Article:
The Society for Human Resource Management (SHRM) is considered the largest HR membership organization that is concerned with human resource management. SHRM outlines a number of human resource management principles which concerned organizations and individuals are expected to observe. On the other hand, operations management is a field of management that is concerned with achieving efficiency and effectiveness in the production process through the redesigning of the various business operations. The core objective in operations management is to ensure that resources are utilized efficiently in meeting customer needs.

The first human resource management principle is professional responsibility. This principle advocates for all HR professionals to act in a professional manner. For example, HR professionals should avoid conflicts of interest, prioritize the interest of clients, and act in accordance with the law. Additionally, they should always partake in organizational activities that promote its value. The second principle is professional development. Professional development entails the need for HR professionals to continuously improve their knowledge and skills in relation to the profession as well as the organization. Ethical leadership is another important principle. This requires that HR professionals should act in an ethical manner. Their individual behavior should act as the standard for which other individuals in the organization can compare their behavior to and emulate (“SHRM,” 2014).

The fourth human resource management principle is fairness and justice. All HR professionals are expected to accord respect to every individual working in their organization. In addition, they are expected to treat others with dignity and to accord equal opportunity and treatment to all employees. The fifth principle is conflicts of interest. This principle prevents HR professionals from using their position for personal gain. The last principle is the use of information. This principle guides HR professionals in the way they are supposed to handle information in their organizations. Dissemination of information should be conducted ethically and through outlined channels of communication (“SHRM,” 2014).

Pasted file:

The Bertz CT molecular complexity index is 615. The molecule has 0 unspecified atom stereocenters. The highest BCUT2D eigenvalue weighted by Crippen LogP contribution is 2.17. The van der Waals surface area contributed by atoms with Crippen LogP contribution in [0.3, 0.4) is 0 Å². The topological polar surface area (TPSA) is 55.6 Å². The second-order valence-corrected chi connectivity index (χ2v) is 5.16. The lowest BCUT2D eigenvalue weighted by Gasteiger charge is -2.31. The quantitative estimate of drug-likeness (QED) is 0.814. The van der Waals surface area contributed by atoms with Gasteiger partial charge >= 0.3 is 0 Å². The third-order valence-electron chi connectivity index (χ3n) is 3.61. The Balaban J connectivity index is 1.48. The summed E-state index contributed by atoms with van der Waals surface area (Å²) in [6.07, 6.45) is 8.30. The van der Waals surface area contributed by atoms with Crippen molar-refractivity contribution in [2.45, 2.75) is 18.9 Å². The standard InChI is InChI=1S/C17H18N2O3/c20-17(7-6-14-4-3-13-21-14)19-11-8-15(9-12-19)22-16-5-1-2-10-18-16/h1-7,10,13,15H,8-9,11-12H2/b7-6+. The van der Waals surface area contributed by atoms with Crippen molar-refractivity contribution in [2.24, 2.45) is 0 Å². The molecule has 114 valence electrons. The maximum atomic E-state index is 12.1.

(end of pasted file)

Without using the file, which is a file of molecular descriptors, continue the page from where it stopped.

There are a number of operations management principles which compare with the aforementioned human resource management principles. The principle of fundamentals in operations management requires that the management and employees stick to the routine procedures of the organization such as keeping accurate records and maintaining discipline. This is similar to principle of professional development in HR management. The principle of accountability in operations management requires that managers and employees take responsibility of their actions (Russell & Taylor, 2014). This principle is similar to the principle of ethical leadership in HR management. The principle of managed passion is also important in operations management. This principle requires that top management implement measures to motivate or create drive for work among employees. This can be achieved through employees being accorded the opportunity to grow their careers through promotions or learning. This relates to the principle of professional development in HR management. The principle of humility in operations management is similar to fairness and justice principle in HR management. This principle calls for equal treatment of employees (“Project Management Certificate Program,” 2015).